Workout Secret: Can Music Boost Your Workout Performance?
Our first question is: Does amplified music tempo improve our workouts?
In 2009, researchers of Liverpool John Moores University in England measured athletic performance based on different music tempos. 12 volunteers rode on bikes for 25 minutes and the music was played at three different intensities. During their workout the tempo was changed without informing the volunteers – 10 percent faster and 10 percent slower than the normal tempo. It was found that the workout pace increased by 3.5 percent when the music tempo was amplified, but their strength crashed to 9.8 percent when the music was slow.
Here's our second question: How does the complete presence or absence of music affect our workouts and exercises?
In a 2004 study at Lincoln University in England, volunteers were faced with endurance muscular task, where they had to hold up weights as long as they could. This was done over several sessions that included and excluded music in turns. It was found that when the motivational music played, the volunteers could hold the weights for longer durations.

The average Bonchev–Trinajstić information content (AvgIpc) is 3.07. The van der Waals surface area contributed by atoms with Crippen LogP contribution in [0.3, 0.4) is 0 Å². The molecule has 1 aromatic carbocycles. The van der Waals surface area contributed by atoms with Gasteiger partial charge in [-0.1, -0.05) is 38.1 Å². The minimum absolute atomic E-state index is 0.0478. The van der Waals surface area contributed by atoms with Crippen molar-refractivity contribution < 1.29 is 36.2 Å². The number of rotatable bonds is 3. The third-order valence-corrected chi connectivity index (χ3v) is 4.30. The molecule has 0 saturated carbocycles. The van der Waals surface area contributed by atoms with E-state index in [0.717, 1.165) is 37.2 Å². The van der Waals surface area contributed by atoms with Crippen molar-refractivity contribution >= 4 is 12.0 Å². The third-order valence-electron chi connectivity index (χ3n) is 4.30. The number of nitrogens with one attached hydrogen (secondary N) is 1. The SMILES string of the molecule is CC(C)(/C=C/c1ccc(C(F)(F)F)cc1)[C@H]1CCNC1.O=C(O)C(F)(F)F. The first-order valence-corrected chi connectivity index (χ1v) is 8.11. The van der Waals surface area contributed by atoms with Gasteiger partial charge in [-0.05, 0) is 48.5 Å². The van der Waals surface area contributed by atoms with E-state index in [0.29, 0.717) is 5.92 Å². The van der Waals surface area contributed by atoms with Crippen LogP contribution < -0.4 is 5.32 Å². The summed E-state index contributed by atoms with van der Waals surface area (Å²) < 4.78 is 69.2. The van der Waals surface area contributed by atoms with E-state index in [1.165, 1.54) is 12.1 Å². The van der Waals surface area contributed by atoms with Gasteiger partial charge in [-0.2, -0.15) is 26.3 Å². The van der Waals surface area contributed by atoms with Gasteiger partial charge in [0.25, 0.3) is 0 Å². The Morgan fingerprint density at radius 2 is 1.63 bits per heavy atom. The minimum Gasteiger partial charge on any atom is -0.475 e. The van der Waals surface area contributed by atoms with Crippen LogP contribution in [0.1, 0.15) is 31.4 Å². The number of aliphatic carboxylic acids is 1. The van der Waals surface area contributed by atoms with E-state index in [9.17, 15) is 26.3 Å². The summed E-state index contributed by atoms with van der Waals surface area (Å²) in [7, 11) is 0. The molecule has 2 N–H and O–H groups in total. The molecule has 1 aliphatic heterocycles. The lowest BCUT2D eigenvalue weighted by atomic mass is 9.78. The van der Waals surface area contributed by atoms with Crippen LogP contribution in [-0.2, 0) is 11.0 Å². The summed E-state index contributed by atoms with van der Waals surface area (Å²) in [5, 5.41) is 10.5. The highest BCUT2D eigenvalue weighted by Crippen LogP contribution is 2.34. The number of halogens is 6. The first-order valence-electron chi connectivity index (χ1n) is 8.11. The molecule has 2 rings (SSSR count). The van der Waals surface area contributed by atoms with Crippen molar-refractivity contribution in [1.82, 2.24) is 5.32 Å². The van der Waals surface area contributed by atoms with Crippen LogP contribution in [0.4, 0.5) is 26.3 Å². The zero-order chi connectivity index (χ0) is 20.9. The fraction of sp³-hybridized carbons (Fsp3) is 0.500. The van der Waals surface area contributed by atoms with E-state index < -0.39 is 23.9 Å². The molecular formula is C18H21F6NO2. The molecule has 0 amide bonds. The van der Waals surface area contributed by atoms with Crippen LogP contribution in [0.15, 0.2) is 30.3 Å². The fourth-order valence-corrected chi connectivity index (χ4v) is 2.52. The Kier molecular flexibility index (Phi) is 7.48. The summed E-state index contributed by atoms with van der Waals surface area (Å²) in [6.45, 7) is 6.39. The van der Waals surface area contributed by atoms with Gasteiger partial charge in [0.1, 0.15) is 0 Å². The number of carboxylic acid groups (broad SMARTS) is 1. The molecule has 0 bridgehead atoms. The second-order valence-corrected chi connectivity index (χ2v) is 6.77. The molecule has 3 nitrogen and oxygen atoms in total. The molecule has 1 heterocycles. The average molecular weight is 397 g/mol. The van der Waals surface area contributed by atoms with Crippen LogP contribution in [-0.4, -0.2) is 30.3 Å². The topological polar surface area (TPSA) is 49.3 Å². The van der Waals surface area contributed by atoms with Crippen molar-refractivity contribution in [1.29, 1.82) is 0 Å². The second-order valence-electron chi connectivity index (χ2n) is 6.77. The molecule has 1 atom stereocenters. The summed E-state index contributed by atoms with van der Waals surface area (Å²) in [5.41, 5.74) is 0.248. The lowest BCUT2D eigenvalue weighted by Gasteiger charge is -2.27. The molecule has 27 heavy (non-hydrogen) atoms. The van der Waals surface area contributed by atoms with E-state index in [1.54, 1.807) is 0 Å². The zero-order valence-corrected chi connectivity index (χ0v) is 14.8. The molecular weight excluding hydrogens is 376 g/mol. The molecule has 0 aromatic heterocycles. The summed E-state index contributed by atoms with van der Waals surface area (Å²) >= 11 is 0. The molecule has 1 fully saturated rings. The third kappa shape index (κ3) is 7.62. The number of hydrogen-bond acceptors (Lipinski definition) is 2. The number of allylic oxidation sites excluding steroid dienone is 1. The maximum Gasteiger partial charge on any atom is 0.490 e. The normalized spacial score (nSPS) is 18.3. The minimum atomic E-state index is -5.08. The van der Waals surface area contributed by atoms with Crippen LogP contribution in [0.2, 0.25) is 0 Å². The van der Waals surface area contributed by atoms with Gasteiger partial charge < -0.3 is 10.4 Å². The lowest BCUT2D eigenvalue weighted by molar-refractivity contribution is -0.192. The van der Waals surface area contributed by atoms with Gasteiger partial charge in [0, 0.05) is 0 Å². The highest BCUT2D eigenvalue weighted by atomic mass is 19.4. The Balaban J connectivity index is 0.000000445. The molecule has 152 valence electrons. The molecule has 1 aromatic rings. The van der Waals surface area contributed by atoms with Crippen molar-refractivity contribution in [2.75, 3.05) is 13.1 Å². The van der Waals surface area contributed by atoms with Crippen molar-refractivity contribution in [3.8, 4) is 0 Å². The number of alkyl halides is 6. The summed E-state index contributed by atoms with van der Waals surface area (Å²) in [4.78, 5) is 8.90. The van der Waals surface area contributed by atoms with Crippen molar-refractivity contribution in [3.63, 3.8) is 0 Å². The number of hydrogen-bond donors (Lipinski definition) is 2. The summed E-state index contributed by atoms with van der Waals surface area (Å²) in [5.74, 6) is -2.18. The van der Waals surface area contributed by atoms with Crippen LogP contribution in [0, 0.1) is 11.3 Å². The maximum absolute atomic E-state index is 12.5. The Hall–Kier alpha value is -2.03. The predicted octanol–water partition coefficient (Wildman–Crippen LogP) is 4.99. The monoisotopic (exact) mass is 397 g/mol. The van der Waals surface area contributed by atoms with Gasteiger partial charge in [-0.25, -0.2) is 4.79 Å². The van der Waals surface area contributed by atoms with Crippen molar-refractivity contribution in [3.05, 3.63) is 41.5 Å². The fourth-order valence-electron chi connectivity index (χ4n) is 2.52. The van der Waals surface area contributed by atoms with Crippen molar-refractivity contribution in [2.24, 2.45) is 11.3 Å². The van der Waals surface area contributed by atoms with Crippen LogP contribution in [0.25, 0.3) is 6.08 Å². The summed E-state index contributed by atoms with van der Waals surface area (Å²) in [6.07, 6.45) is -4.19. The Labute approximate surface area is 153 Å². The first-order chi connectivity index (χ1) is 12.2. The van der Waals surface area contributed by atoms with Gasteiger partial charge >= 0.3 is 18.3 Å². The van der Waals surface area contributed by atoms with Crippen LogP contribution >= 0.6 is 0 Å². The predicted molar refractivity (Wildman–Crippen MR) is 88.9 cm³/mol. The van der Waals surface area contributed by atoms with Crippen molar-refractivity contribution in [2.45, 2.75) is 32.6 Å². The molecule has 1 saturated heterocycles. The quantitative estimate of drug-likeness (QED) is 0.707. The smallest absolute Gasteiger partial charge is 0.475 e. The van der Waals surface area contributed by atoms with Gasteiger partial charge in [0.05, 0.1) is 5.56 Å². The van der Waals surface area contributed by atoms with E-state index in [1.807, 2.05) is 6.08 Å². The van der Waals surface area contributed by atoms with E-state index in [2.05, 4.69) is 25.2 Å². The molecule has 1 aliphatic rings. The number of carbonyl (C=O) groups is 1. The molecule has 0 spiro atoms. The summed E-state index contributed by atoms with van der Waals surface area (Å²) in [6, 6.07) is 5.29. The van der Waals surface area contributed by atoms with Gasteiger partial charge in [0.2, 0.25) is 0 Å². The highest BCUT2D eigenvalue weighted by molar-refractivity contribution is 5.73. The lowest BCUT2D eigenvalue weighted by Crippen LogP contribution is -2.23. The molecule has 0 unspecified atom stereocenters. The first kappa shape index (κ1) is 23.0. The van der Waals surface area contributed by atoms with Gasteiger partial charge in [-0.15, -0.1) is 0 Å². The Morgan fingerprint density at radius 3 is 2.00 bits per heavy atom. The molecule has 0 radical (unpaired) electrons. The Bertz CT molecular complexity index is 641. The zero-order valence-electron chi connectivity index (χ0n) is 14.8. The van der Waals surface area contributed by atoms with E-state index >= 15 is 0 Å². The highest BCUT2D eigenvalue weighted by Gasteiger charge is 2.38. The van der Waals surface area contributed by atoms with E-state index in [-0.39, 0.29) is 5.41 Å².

Whether or not these studies may be considered conclusive is a matter of corroboration with other larger studies and their findings. But the simple underlying fact remains - athletic and exercise performance does improve when motivational factors are part of the exercise session. For some this could mean open greenery, fresh air and topographical variety; for others, this could mean pleasant music that motivates one to match beats and tempo.
The brain is the most complex part of the body; they say listen to your heart but the brain knows better. Your brain informs you when you have reached the limit of self harm; it tells you when you are tired. If you push your brain and motivate it you can push your limits, and you will achieve better results. And music is one of the ways to motivate your mind.
*Image courtesy: © Thinkstock photos/ Getty Images
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